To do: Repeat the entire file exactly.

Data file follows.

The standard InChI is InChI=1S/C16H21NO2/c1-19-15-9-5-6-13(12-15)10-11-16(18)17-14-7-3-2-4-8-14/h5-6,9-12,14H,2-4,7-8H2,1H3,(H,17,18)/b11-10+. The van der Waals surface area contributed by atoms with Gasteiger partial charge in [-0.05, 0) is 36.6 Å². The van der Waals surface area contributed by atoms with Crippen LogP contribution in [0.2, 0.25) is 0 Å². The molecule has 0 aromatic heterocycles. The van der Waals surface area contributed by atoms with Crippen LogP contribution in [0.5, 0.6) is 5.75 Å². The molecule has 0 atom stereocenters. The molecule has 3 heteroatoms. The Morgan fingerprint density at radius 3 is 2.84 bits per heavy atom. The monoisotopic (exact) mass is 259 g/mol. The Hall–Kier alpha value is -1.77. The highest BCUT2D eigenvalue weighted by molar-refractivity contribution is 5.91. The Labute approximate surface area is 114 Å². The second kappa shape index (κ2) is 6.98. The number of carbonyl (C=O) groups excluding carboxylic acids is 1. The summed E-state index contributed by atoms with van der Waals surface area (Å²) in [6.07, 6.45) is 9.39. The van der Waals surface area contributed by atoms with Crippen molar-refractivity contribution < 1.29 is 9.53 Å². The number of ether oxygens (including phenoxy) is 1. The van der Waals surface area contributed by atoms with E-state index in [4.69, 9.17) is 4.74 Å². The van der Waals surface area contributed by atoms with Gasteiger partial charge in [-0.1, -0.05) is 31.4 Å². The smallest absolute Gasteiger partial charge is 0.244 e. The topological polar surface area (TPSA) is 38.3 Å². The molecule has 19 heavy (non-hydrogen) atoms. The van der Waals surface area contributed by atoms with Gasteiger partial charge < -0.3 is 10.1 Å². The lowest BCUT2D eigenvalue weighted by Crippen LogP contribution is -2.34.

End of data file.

The standard InChI is InChI=1S/C16H21NO2/c1-19-15-9-5-6-13(12-15)10-11-16(18)17-14-7-3-2-4-8-14/h5-6,9-12,14H,2-4,7-8H2,1H3,(H,17,18)/b11-10+. The van der Waals surface area contributed by atoms with Gasteiger partial charge in [-0.05, 0) is 36.6 Å². The van der Waals surface area contributed by atoms with Crippen LogP contribution in [0.2, 0.25) is 0 Å². The molecule has 0 aromatic heterocycles. The van der Waals surface area contributed by atoms with Crippen LogP contribution in [0.5, 0.6) is 5.75 Å². The molecule has 0 atom stereocenters. The molecule has 3 heteroatoms. The Morgan fingerprint density at radius 3 is 2.84 bits per heavy atom. The monoisotopic (exact) mass is 259 g/mol. The Hall–Kier alpha value is -1.77. The highest BCUT2D eigenvalue weighted by molar-refractivity contribution is 5.91. The Labute approximate surface area is 114 Å². The second kappa shape index (κ2) is 6.98. The number of carbonyl (C=O) groups excluding carboxylic acids is 1. The summed E-state index contributed by atoms with van der Waals surface area (Å²) in [6.07, 6.45) is 9.39. The van der Waals surface area contributed by atoms with Crippen molar-refractivity contribution < 1.29 is 9.53 Å². The number of ether oxygens (including phenoxy) is 1. The van der Waals surface area contributed by atoms with E-state index in [4.69, 9.17) is 4.74 Å². The van der Waals surface area contributed by atoms with Gasteiger partial charge in [-0.1, -0.05) is 31.4 Å². The smallest absolute Gasteiger partial charge is 0.244 e. The topological polar surface area (TPSA) is 38.3 Å². The molecule has 19 heavy (non-hydrogen) atoms. The van der Waals surface area contributed by atoms with Gasteiger partial charge < -0.3 is 10.1 Å². The lowest BCUT2D eigenvalue weighted by Crippen LogP contribution is -2.34.